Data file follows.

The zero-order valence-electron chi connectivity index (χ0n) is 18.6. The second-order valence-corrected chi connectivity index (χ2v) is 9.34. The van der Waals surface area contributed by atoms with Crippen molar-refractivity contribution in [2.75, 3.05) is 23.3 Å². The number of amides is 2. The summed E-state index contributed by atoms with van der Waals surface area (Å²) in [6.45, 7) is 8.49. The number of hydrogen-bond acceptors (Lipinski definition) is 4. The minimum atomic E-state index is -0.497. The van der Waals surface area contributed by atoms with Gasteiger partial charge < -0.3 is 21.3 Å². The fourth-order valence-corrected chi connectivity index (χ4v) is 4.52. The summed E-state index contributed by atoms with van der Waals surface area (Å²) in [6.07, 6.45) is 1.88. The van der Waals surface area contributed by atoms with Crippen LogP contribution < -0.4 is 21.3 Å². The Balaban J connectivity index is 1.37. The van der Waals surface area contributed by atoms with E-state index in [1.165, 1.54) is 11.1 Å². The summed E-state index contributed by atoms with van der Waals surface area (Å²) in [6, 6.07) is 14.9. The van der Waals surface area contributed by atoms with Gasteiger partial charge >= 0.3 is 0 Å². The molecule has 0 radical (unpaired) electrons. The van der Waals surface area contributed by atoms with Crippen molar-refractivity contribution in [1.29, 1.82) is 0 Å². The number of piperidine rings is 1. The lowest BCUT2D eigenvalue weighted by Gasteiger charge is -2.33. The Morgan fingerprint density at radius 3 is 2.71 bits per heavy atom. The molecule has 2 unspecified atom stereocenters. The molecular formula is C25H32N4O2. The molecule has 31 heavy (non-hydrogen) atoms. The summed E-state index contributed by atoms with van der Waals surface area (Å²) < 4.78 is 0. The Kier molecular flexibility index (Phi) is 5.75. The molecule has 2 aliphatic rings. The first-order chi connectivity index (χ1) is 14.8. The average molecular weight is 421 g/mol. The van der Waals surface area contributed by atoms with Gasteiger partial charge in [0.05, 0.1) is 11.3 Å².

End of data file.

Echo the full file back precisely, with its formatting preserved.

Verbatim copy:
The zero-order valence-electron chi connectivity index (χ0n) is 18.6. The second-order valence-corrected chi connectivity index (χ2v) is 9.34. The van der Waals surface area contributed by atoms with Crippen molar-refractivity contribution in [2.75, 3.05) is 23.3 Å². The number of amides is 2. The summed E-state index contributed by atoms with van der Waals surface area (Å²) in [6.45, 7) is 8.49. The number of hydrogen-bond acceptors (Lipinski definition) is 4. The minimum atomic E-state index is -0.497. The van der Waals surface area contributed by atoms with Gasteiger partial charge < -0.3 is 21.3 Å². The fourth-order valence-corrected chi connectivity index (χ4v) is 4.52. The summed E-state index contributed by atoms with van der Waals surface area (Å²) in [6.07, 6.45) is 1.88. The van der Waals surface area contributed by atoms with Crippen LogP contribution < -0.4 is 21.3 Å². The Balaban J connectivity index is 1.37. The van der Waals surface area contributed by atoms with E-state index in [1.165, 1.54) is 11.1 Å². The summed E-state index contributed by atoms with van der Waals surface area (Å²) in [6, 6.07) is 14.9. The van der Waals surface area contributed by atoms with Gasteiger partial charge >= 0.3 is 0 Å². The molecule has 0 radical (unpaired) electrons. The van der Waals surface area contributed by atoms with Crippen molar-refractivity contribution in [1.29, 1.82) is 0 Å². The number of piperidine rings is 1. The lowest BCUT2D eigenvalue weighted by Gasteiger charge is -2.33. The Morgan fingerprint density at radius 3 is 2.71 bits per heavy atom. The molecule has 2 unspecified atom stereocenters. The molecular formula is C25H32N4O2. The molecule has 31 heavy (non-hydrogen) atoms. The summed E-state index contributed by atoms with van der Waals surface area (Å²) < 4.78 is 0. The Kier molecular flexibility index (Phi) is 5.75. The molecule has 2 aliphatic rings. The first-order chi connectivity index (χ1) is 14.8. The average molecular weight is 421 g/mol. The van der Waals surface area contributed by atoms with Gasteiger partial charge in [0.05, 0.1) is 11.3 Å².